What’s rarer in tech is the product that causes major changes, hits turbulence and then, after some nimble adjustment, finds a surprising new audience.
This week is the 25th birthday of one such aging chameleon, Adobe Photoshop, an image-editing program that was created when we snapped pictures on film and displayed them on paper. It has not just survived but thrived through every major technological transition in its lifetime: the rise of the web, the decline of print publishing, the rise and fall of home printing and the supernova of digital photography.
Photoshop attained the rare status of a product that became a verb — like Google and Xerox. Along the way, it became a lightning rod for controversy because of, among other things, the way it can be used to turn women’s bodies into unnatural magazine-cover icons, or its use by propagandists and your casually mendacious social-networking buddies who doctor their vacation snaps.
But now, for all its cultural cachet, Photoshop risks missing out on a far larger market of casual photo bugs and their smartphones. Once, for better or worse, we Photoshopped photos. Now, more often than not, we Instagram or Snapchat them, and everyone, it seems, is a photo editor. But not everyone needs or even wants a fancy program like Photoshop.
“When I took over the business in 2010, I realized that the growth in our business did not match what was happening all around us,” said David Wadhwani, the executive in charge of Adobe’s creative software. “Visual expression was on the rise everywhere. Our business was a solid business, but it was not growing at the pace that we felt it should.”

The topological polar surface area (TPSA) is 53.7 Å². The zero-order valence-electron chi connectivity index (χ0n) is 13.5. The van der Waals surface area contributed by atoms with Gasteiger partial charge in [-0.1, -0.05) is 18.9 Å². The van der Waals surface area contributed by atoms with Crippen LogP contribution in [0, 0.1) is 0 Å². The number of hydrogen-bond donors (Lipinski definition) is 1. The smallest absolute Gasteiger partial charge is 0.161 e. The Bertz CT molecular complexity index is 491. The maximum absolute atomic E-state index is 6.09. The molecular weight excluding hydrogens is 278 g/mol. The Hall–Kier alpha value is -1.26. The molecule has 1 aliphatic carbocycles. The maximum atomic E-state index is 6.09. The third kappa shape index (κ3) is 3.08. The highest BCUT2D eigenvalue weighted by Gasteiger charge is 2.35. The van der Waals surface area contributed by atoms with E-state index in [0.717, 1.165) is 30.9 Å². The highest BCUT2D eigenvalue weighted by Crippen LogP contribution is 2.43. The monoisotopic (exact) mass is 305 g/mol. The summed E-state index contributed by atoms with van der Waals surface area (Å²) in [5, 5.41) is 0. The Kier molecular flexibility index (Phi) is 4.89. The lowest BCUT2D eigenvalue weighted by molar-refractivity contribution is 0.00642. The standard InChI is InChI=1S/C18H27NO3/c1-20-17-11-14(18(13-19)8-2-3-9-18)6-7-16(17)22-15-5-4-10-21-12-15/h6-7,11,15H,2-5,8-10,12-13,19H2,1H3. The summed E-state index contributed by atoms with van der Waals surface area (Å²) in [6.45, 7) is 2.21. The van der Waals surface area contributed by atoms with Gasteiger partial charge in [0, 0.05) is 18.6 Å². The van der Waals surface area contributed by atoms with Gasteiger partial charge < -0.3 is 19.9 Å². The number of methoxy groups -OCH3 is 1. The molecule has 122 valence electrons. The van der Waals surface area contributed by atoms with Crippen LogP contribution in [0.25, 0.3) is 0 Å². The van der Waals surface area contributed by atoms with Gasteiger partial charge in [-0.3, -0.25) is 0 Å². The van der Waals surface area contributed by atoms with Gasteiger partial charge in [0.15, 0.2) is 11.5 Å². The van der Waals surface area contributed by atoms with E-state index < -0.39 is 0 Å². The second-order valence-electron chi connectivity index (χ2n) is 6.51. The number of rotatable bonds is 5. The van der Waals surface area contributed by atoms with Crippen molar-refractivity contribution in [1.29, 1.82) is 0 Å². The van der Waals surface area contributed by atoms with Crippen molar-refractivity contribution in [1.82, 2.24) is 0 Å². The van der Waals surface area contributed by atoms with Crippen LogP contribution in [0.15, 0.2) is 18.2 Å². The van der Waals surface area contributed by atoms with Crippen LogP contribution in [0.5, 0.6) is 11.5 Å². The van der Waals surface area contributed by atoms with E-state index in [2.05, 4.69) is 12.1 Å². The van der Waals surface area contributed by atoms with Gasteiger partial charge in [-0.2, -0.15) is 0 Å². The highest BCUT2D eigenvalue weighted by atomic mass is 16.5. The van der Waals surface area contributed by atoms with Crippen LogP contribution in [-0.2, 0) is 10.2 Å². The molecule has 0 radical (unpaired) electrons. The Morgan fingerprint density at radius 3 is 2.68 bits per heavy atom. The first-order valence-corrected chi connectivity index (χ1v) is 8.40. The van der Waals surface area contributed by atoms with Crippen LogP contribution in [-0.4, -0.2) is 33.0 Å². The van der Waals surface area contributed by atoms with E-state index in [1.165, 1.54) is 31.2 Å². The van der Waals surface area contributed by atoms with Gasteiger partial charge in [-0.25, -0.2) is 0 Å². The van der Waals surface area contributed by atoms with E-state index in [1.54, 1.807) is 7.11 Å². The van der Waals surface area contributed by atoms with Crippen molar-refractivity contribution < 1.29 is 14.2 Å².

So Adobe is taking a big risk and reinventing Photoshop.
The process actually started in 2011. Rather than selling licensed copies of Photoshop and its other high-end creative applications for hundreds of dollars each (Photoshop used to sell for $700 a copy), Adobe began offering monthly access for as little as $10 a month.
But the company sees the decline as the short-term cost of a long-term plan. By lowering the price of Photoshop, Adobe hopes to democratize access, gaining new users who, in the past, wouldn’t have been able to afford $700 software.
The trend looks promising. Adobe now has 3.5 million subscribers to its Creative Cloud suite of apps (which includes Photoshop), and it expects to have nearly six million by the end of this year, with annual revenue generated by those subscriptions approaching $3 billion. It’s on track to beat the record $3.4 billion that Adobe made from selling boxed software in 2011.
Adobe also has grander plans to break up Photoshop into a number of apps, some of which it will make itself, with others made by third-party developers who will have access to Adobe’s image-processing systems online. In some cases, those apps will even be free.
“The goal is to go from tens of millions of people benefiting from the technology within Photoshop to hundreds of millions of people over the years,” Mr. Wadhwani said.
Adobe’s move to apps and the cloud has earned plaudits from optimists on Wall Street. To understand why, it helps to understand Photoshop’s history.